Description

Over a period of six years, Hiroji Kubota made an unprecedented journey to all provinces in China, capturing the land, the people and the spirit of the vast nation. Kubota was granted free access to go wherever he chose and his images portray an incredibly diverse country on the eve of great change, as traditions are confronted with modernisation.

I see the giving and receiving of photographs as something beautiful and personal

Hiroji Kubota

Hiroji Kubota was born in Tokyo in 1939, the second son of a successful fish merchant, and lived through Japan’s disruptive war years. After graduating in political science from Tokyo’s University of Waseda in 1962, Kubota moved to the US, settling in Chicago, where he continued photographing while supporting himself by working in a Japanese catering business.

Kubota became a freelance photographer in 1965, and his first assignment for the UK newspaper The Times was to Jackson Pollock’s grave in East Hampton. In 1968, Kubota returned to live in Japan, where his work was recognized with a Publishing Culture Award from Kodansha in 1970.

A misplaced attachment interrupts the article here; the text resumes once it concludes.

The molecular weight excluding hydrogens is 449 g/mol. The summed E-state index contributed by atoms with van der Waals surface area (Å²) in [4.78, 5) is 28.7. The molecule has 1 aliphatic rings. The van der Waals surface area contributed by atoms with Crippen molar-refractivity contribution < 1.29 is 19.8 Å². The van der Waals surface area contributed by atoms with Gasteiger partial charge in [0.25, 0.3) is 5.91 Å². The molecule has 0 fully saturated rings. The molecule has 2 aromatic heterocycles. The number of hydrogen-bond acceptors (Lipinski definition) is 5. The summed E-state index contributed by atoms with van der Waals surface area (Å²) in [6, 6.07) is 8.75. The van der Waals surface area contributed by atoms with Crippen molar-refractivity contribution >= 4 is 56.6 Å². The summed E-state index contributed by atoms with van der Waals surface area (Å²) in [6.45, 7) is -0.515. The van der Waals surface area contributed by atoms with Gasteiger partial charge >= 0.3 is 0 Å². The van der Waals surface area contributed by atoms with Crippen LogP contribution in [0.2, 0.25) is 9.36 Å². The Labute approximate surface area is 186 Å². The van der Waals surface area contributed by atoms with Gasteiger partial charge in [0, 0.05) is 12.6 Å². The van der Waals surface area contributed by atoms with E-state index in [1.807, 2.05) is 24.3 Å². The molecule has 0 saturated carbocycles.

In 1971 Kubota became a Magnum associate. As well as making significant bodies of work in the United States, Kubota has photographed the majority of the Asian continent, spending the most time in China and Japan, where he created several deeply researched series.

© Hiroji Kubota | Magnum Photos

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